Intel is, as you’re probably aware, in the processor business; they’re hardly the only company there, but they’re undeniably the biggest name in the processor business. Processors typically get bigger and faster and more complex over time, making them considerably more powerful. Today’s computers are more powerful than yesterday’s computers, in other words.
That’s only half of the power equation when it comes to computing, however. It’s all very well to have a device in your pocket that’s far more capable than the systems that put man on the moon, but it’s not much use if they run out of actual energy while you’re still using them. That’s why energy consumption is the other kind of power that processor manufacturers are concerned about.
I recently attended Intel’s Developer Forum (IDF) in San Francisco (disclaimer: I went there as a guest of Intel), where the company unveiled not one but two new approaches to the energy/power problem.
For a while now, it’s had processors under the “Atom” brand designed for low power usage in small laptops and tablets; if you ever owned a netbook, the chances are high it was running on an Atom processor. Atom-based systems were typically very good with battery life, but often a bit lacklustre when it came to performance.
Intel’s latest generation of Atom processors, codenamed “Bay Trail” — although you won’t see that on any marketing material — are aimed at fixing that problem with improved graphics and mathematical processing over the previous generation, with much the same battery performance. As an example, at IDF, Asus launched the Transformer Book T100, a US$349 10.1″ convertible tablet/laptop (http://youtu.be/QRwwX2KzsC4) running on Bay Trail with an estimated 11 hour battery life running full Windows 8.1. If Bay Trail can live up to those kinds of promises, it’s feasible to make computers that are much lighter while still being highly functional.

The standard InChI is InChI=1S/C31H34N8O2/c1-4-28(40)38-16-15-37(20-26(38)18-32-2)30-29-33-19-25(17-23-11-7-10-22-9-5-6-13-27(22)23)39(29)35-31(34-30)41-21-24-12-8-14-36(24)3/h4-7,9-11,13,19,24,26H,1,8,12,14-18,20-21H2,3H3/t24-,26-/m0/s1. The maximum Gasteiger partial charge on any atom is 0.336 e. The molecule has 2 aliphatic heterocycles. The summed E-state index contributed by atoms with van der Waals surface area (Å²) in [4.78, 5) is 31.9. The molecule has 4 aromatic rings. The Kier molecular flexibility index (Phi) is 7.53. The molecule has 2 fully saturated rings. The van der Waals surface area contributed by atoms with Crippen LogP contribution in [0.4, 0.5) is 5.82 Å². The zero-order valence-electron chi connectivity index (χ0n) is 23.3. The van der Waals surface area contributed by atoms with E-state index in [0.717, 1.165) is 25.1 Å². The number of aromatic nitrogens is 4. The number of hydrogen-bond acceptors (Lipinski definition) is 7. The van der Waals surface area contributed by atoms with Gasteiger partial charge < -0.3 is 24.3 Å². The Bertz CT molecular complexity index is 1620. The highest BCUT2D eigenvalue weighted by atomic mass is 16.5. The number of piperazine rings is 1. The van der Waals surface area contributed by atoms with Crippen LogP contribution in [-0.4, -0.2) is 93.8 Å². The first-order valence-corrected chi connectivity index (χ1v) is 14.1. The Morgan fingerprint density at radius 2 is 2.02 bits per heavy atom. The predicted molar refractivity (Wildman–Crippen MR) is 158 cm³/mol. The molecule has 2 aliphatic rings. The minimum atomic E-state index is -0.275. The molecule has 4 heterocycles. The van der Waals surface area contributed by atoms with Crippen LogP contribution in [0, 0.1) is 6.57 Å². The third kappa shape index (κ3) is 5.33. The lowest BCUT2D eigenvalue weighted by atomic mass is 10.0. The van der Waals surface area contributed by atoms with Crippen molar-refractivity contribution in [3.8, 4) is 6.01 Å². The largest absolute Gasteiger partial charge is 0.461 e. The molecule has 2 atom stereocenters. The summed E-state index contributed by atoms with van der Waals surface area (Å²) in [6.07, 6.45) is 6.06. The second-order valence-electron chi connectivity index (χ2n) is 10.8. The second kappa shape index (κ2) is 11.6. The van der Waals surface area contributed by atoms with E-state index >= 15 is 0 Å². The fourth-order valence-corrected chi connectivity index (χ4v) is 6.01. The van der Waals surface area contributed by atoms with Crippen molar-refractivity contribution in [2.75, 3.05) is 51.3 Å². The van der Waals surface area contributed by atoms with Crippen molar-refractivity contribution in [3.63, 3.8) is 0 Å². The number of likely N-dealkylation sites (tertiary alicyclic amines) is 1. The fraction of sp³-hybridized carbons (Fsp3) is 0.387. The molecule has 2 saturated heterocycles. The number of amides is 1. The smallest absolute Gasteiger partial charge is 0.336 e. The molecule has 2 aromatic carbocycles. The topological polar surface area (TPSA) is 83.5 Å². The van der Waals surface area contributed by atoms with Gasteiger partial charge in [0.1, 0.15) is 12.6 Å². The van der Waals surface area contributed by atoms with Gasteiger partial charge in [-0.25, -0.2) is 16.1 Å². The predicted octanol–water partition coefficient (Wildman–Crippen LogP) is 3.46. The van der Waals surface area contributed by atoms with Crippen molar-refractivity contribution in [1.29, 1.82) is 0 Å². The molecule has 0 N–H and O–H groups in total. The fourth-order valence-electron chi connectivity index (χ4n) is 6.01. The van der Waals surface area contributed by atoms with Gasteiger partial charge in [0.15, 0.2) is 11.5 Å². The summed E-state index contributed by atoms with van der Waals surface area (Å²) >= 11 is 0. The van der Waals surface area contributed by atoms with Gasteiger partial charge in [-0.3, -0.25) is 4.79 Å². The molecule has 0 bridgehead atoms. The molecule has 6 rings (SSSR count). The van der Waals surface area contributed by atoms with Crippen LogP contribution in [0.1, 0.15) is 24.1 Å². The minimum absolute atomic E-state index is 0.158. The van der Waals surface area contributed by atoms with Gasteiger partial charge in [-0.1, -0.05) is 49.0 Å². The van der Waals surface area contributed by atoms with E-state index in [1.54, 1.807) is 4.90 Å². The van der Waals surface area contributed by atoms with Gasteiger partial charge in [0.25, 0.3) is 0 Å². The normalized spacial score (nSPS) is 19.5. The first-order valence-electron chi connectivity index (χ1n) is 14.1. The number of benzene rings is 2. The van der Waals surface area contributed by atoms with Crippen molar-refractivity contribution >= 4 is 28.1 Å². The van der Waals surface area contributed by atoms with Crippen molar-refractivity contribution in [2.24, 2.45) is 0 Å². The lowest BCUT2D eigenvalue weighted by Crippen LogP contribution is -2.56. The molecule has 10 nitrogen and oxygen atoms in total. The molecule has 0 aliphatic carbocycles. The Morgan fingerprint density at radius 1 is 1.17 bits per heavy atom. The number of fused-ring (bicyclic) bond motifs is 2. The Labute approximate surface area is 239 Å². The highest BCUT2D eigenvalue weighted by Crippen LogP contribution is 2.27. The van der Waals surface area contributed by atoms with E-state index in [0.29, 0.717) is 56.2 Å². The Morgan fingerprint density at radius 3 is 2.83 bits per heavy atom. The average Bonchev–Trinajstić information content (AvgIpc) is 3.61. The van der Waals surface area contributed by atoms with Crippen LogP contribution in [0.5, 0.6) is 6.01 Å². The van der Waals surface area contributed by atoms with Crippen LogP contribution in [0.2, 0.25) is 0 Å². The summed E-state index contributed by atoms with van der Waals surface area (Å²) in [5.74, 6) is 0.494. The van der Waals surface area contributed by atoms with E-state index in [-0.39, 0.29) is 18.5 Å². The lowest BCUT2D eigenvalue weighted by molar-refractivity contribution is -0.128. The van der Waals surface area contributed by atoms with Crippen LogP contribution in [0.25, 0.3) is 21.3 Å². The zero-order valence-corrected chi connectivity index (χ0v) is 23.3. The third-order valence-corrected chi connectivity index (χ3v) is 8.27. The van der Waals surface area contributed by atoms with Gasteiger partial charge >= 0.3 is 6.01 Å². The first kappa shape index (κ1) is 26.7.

Some computers don’t need to be massively functional, however; they just need to perform a few set tasks well, while conversing with more powerful system. That’s the promise behind Intel’s other processor surprise, Quark. Quark is what’s called a “System On A Chip”, a tiny lump of silicon — it’s one fifth the size of an Atom processor — with incredibly low power usage. Intel showed off a prototype smartwatch it had built using Quark, but it’s not stopping there.
While Quark will probably use power in the milliwatt level, Intel is also researching even lower power processors at the microwatt stage. It’s not hard to generate a microwatt, and to show this off, Intel demonstrated a tablet being powered by, of all things, a glass of wine. It wasn’t running particularly complicated tasks, but there’s a massive upside to being able to do even the smallest of computing tasks from nearly no power at all.